can i email you for some more tips am just starting out. and the info is hard to find on this subject. will barter tanks
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marcella54
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November 25th, 2009, 10:25 pm #11

I have purchased a drum made of deer hide. This drum smells bad. Is there anything that I can do to take the smell out of my finished drum?
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YTBM
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November 28th, 2009, 7:47 am #12

Marcella, unfortunately I don't know what you can do with a finished drum short of putting a different skin on it. You could try smoking it real good.
I have seen and smelled drums made with stinky skins before. They get especially smelly if you take them in a sweat. I was in a sweat where the leader sent that drum out of the lodge and told the person not to bring it in the lodge again.
If you are going to use plain water to slip hair for rawhide you have to really pay attention and keep the water from getting sour or you end up with smelly rawhide. Most of the time it's not too bad if it's very dry but in damp conditions the smell comes out.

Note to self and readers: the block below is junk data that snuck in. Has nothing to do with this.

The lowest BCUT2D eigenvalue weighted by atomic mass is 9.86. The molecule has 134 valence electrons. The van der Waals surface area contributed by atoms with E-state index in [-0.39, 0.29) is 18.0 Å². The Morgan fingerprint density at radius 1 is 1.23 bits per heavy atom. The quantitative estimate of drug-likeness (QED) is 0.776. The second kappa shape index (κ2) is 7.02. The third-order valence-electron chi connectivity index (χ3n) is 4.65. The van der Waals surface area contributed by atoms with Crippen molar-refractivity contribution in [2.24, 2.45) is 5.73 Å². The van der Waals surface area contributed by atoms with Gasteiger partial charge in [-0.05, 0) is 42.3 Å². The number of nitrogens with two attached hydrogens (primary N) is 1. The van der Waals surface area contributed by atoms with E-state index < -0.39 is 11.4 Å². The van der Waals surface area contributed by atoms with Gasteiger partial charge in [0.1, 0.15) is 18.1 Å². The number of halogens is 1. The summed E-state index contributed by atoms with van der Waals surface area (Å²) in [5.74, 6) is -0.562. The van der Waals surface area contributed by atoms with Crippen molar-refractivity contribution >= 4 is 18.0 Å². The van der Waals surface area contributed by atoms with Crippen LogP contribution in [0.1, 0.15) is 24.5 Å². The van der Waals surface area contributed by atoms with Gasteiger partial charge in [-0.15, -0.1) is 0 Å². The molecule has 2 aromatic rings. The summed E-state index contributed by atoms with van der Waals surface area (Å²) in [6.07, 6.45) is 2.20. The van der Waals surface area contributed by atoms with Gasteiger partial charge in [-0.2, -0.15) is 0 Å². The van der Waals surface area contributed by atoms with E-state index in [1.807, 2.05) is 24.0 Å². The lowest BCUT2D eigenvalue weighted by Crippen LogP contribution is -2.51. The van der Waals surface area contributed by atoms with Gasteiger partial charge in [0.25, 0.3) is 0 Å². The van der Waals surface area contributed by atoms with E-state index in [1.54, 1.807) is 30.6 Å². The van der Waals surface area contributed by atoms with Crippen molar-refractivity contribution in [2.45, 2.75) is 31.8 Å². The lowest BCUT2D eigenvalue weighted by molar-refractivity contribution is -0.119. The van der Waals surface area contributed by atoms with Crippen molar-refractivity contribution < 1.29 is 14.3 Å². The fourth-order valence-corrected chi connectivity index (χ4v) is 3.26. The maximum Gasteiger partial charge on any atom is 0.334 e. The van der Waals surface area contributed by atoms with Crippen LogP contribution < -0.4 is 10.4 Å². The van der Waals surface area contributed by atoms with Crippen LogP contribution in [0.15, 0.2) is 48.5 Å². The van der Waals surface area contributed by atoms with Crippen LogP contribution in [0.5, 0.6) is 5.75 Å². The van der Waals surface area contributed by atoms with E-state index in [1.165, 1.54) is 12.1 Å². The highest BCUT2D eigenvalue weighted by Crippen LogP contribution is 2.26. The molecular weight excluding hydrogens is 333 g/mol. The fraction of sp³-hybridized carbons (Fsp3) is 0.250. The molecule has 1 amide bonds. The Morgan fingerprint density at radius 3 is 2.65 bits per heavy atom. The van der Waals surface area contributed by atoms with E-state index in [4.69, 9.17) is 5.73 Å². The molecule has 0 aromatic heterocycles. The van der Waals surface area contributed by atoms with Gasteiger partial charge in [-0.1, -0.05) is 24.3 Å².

"The world needs both perfume-makers and tanners; happy is he who is born to be a perfume-maker, woe is he who is born to be a tanner."
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larena
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February 15th, 2010, 3:35 am #13

I just saw your tutorial on making rawhide.  Do you sell your rawhide?  I would be interested in buying from you.
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alsoforum
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November 14th, 2010, 7:15 am #14

I just wanted to thank you for posting this message about this and I hope it helps some of the others on the board as much as its helped me. Many thanks for the help!!!
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MeganCameron
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September 13th, 2011, 9:44 pm #15

Hey thanks for the info ... curious to know if making something with the hair on would be largely the same? I'm looking into making some wigs out of horsetail for my horses tails ... so the leather wouldn't need to be stretched just formed around something and let harden ... hope my explaination makes sense :-)
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simcha
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March 28th, 2017, 3:48 pm #16

I am essentially going through this process with two goats and two sheep. I had to take a break though after liming and re-neutralizing pH so let two hides go to rawhide and froze the other two. Last week I put all four into a barrel of water to get them back to something usable. I didn't have time to work with them after 24 hours so they sat for 4-5 days in standing water. I mounted them yesterday onto the frame and they stink something awful. They're outside on the frame now and it's still 20-50 degrees where I am so I doubt they will stretch or dry, but if I bring the frame inside, the smell will overload the space. Why did this happen and how can I fix it? HELP!